Blockchain analytics firm Chainalysis said 2022 was “the biggest year ever” in terms of the number of crypto projects hit by attacks and drained of funds — and that was in October. It certainly felt that way.
Just the hacks highlighted here amount to a whopping $2.2 billion, and these hacks represent only a small portion of the total attacks observed in 2023.
The apparent lack of certainty this year has made an already brutal bear market even tougher for many. Chain analysis tells Decrypt that a full account for the year will be included in a final report next year. (The numbers in this piece represent the value of the funds at the time of the event.)
1. FTX: $650 million
It’s been the biggest crypto event – and arguably the biggest news story – of 2022: the super-popular digital asset exchange FTX spectacularly collapsed, losing billions of dollars worth of funds.
It filed for Chapter 11 bankruptcy on Nov. 12, but that wasn’t the end of its woes: the celebrity-endorsed exchange was then hit by a mysterious attack.
Several wallets allegedly belonging to FTX were drained of around $640 million in tokens. The funds were then moved around to other exchanges and converted into different cryptocurrencies.
And it is still not clear who stole the assets. At the collapsed stock exchange’s first court hearing, lawyer for FTX’s new management James Bromley so that a “substantial amount” of the exchange’s assets are missing or stolen.
2. Binance (Binance Smart Chain): $566 million
Hackers hit a blockchain associated with the world’s largest crypto exchange on October 6, making off with $566 million in BNB.
The exploit was aimed at the cross-chain bridge BSC Token Hub. Hackers essentially conjured tokens out of thin air using artificial withdrawal proofs. However, no users of Binance or the blockchain lost money in this attack.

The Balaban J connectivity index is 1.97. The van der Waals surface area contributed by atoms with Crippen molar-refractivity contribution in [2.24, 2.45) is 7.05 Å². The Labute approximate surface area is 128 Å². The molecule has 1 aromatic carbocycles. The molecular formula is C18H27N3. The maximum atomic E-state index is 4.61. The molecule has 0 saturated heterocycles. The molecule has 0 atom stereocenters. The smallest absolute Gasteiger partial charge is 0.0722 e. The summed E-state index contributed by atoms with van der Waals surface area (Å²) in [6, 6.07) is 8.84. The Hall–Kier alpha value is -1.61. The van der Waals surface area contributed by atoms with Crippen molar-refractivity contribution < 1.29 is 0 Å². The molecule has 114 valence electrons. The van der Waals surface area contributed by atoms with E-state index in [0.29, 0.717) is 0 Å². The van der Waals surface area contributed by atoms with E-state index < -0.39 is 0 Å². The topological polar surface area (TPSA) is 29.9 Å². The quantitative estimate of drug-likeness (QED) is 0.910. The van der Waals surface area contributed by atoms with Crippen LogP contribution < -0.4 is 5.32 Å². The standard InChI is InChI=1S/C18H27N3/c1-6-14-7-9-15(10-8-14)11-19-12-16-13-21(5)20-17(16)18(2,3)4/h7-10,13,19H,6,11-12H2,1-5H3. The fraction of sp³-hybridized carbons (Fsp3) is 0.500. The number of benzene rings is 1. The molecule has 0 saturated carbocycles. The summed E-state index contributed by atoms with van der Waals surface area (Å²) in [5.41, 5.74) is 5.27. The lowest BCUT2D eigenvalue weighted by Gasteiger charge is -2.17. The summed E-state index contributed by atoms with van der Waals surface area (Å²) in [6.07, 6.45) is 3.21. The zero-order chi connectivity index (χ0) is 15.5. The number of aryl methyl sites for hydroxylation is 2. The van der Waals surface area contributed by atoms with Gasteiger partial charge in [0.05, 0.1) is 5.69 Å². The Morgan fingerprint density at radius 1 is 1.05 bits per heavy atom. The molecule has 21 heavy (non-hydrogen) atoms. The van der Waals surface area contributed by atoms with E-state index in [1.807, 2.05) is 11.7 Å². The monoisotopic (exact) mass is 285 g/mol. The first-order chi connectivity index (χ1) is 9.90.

Despite the huge amount of tokens squeezed, the criminals were unable to dump them all – Binance CEO Changpeng Zhao said they were able to prevent around 80% to 90% of the targeted funds from being taken by the hacker.
This is because BSC chain validators froze the network after the attack – but hackers managed to move around $100 million in funds to other chains.
3. Ronin: $552 million
Hackers hit Ronin, a sidechain for the popular NFT game Axie Infinity, in March, pinching an estimated $552 million in Ethereum and USDC. By the time the exploit was revealed by Axie Infinity developer Sky Mavis a week later, the value of the funds stolen had risen to $622 million.
How did they do it? By using “hacked private keys” to falsify transactions and claim the money.
The funds were quickly laundered – as they usually are in hacks – with around $7 million in Ethereum sent to cryptocurrency mixing service Tornado Cash (now banned by US authorities).
The US Treasury later identified wallet addresses allegedly linked to North Korea’s Lazarus hacking group in the attack.
4. Wormhole: $326 million
Decentralized financial protocols were hit hard this year. DeFi is the collective term for apps that automate things banks and brokerages do, and they are still new and experimental. This means that security is an issue, especially with bridgeswhich allows users to transfer funds between chains.
In February, the popular bridge got Wormhole hit with an exploitation. Hackers targeted Solana (where users must first lock Ethereum into a smart contract to receive an equivalent amount in Wrapped Ethereum, or WETH) to mint tokens. 120,000 in WETH tokens, to be exact. At the time, it was $326 million.
WETH is token linked to the price of Ethereum on a 1:1 basis, useful in the DeFi world for moving funds around quickly.
Jump Trading, Wormhole’s parent company and a major player in the Solana ecosystem, was able to step in and save the day by replacing the stolen one and getting the bridge up and running again.
5. Nomad: $190 million
Another bridge got hit in August. Nomad, which allows users to move digital assets between different blockchains, was lost everyone its funds – held in Ethereum, USDC, DAI, FXS and CQT – after hackers exploited a flaw in the upgrade.
After those behind the protocol offered a 10% reward to hackers who returned tokens – without enforcing law enforcement – funds began to trickle back in.
About $22 million was recovered, but the attack prompted the FBI to do so warn investors on how cybercriminals looked up vulnerable DeFi platforms like never before.
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